| May 31, 2022

It Is on Us To Uplift the Next Generation of Female Leaders

People have been talking about how we need more women in leadership positions for years, but figuring out how to get them there has varied. Mentorship may be the answer.
By Robin Borelli |

<1 minutes

Women represent 53% of the workforce, yet only 35% are in senior leadership positions. Female employees make less than their male counterparts and are less likely to get promoted. Furthermore, only 8.2% of leadership positions at Fortune 500 companies are held by women. It is a sad state of affairs — so what can we as women do about it?

There is no magic bullet that will instantly create equality. However, as leaders, one way we can tangibly enact change is to prioritize mentorship. Mentoring is an essential aspect of career growth, and yet 63% of women have never had formal mentors. To make matters worse, men are far less likely to mentor women. All of those who hold positions in leadership — both men and women —  have a responsibility to mentor the next generation of female leaders.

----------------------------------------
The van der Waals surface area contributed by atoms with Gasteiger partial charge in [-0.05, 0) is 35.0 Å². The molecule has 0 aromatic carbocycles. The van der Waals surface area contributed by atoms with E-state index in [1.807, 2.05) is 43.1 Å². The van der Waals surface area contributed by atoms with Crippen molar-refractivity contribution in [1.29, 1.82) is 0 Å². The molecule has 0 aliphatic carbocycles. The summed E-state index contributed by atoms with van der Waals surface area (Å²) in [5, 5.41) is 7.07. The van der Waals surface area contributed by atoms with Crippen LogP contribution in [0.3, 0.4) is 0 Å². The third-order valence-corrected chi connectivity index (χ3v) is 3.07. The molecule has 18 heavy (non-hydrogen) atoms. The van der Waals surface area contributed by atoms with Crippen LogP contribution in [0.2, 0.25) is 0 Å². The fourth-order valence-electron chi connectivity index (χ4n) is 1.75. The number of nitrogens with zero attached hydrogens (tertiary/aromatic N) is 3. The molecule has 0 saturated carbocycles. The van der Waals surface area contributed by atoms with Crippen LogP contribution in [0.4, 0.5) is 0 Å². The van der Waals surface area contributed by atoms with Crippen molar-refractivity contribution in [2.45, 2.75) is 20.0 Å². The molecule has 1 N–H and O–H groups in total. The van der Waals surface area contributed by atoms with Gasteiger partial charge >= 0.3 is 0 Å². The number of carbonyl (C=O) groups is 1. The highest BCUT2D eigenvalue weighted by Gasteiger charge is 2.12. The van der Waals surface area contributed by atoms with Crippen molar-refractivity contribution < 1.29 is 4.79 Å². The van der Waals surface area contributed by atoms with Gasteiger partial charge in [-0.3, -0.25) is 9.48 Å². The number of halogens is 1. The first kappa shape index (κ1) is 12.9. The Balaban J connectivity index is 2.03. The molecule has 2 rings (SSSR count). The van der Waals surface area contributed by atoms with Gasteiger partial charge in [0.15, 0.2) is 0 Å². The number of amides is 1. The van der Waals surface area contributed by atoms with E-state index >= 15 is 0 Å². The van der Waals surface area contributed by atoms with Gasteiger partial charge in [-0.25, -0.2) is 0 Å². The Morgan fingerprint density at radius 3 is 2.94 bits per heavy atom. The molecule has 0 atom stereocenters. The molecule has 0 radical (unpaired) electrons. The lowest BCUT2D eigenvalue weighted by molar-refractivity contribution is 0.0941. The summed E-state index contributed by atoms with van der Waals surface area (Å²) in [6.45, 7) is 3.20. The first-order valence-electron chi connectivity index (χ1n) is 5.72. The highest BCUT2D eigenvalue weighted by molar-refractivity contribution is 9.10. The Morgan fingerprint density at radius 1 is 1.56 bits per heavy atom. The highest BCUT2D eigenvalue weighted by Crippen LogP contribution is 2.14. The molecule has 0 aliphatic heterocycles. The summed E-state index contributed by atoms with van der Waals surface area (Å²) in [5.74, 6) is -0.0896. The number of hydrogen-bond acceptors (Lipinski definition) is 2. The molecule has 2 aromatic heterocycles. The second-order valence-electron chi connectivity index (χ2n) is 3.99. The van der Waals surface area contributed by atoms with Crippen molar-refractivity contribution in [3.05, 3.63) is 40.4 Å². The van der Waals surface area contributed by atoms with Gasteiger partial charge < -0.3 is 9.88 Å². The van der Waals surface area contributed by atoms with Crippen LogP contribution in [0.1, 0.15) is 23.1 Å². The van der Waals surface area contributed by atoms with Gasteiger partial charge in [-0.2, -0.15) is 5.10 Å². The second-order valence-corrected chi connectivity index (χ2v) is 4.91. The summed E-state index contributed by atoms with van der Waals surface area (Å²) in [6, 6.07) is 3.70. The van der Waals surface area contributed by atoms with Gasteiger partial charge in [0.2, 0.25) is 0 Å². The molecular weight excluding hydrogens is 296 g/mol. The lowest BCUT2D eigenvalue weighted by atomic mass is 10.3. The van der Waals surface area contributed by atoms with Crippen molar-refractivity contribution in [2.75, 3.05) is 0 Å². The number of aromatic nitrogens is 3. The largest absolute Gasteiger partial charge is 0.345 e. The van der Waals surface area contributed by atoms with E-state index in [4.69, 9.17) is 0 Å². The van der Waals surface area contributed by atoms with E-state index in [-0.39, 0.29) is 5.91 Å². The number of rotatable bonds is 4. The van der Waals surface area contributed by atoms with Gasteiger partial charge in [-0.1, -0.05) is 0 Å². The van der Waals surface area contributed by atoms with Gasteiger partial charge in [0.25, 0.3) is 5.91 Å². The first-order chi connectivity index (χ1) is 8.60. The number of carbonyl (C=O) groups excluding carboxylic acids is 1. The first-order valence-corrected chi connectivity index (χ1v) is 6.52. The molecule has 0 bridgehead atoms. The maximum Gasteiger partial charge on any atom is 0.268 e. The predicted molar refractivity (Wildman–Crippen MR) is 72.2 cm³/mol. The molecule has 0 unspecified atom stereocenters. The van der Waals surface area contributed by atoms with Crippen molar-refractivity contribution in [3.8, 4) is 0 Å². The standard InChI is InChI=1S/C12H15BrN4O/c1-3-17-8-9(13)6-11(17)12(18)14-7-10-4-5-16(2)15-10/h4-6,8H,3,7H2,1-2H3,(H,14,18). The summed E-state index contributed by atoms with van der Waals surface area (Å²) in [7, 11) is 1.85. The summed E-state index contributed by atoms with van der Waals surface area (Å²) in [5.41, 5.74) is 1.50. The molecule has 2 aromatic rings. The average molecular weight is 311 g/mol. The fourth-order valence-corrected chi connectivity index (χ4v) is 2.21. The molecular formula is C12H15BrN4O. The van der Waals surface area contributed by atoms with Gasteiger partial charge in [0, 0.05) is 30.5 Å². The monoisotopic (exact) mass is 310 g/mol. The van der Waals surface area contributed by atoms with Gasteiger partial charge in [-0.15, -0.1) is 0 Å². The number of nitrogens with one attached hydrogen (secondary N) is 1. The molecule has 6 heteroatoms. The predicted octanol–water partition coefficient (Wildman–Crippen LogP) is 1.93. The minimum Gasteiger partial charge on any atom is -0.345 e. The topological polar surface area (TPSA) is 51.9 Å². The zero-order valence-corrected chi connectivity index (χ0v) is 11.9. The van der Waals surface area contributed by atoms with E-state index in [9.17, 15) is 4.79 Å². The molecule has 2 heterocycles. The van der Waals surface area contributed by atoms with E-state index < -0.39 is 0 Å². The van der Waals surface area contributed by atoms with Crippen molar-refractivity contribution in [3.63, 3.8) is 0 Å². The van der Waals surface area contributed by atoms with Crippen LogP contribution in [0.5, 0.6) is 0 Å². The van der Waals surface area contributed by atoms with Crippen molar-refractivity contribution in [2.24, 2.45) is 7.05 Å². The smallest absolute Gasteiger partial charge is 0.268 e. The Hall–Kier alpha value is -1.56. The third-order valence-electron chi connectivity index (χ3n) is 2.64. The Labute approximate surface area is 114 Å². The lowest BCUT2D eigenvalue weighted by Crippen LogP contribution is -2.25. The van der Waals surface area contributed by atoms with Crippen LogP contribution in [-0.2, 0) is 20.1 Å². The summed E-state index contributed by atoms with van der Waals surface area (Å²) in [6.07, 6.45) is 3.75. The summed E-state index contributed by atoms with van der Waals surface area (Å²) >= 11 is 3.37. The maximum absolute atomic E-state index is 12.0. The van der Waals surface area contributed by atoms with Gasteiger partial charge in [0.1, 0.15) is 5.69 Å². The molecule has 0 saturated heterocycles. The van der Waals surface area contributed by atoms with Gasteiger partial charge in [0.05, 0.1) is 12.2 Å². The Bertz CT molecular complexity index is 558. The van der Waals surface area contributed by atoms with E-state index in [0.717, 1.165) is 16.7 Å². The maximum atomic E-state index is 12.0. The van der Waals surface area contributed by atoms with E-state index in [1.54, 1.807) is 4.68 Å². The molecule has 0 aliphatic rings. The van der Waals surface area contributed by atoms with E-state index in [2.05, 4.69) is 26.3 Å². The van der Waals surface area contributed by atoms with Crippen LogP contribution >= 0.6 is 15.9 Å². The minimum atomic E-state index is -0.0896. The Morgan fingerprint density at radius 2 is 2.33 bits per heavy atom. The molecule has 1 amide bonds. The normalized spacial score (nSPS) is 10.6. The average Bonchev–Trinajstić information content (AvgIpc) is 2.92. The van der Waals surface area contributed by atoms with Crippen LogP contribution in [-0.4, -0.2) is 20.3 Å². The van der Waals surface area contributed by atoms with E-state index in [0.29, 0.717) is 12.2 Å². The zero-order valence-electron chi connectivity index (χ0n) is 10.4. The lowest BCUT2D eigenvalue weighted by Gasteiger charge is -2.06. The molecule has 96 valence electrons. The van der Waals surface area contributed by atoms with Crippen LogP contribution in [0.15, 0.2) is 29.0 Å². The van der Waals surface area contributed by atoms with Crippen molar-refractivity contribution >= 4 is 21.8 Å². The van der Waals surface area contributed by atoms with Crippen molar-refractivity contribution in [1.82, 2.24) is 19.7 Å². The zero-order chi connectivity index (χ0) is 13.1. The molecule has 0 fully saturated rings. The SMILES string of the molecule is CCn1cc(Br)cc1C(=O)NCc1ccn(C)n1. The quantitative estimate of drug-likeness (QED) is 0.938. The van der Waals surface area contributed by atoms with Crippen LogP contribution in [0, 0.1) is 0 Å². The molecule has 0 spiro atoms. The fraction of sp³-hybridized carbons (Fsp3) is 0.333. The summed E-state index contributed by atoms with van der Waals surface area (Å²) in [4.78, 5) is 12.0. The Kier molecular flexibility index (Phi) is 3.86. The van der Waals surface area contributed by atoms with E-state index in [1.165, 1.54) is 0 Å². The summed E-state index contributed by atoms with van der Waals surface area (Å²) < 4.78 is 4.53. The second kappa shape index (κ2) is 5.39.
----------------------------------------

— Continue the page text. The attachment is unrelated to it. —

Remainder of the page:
Growth and Development

The mentor/mentee relationship is an essential element of our growth and development — and not just for the mentee. When you mentor someone, it can (and should) be a give-and-take relationship, with both parties offering fresh perspectives and opportunities for growth.

Mentees may share insight into how their generation thinks and feels, providing new solutions to old problems. They may also have unique skills that can bolster your work. One of my mentees is a fantastic writer, and I often turn to her when I am stuck in my process, asking, “How would you talk about this? What gets you out of a writing rut?” In eliciting the insights of my mentees, I learn while also building the mentee’s confidence in a safe arena.

The mentee/mentor relationship also combines the learned wisdom of experience with the freshness and excitement of youth. My company recently received a request for a proposal that our team believed we had a low chance of winning. However, one of my mentees felt enthusiastic about the project and was so optimistic about our ability to get it that we decided to apply, believing it would provide an excellent learning opportunity at the very least, and we ended up winning the proposal. And while it doesn’t always work out this way, this instance reiterated that it’s often worth going after something even when the odds are low.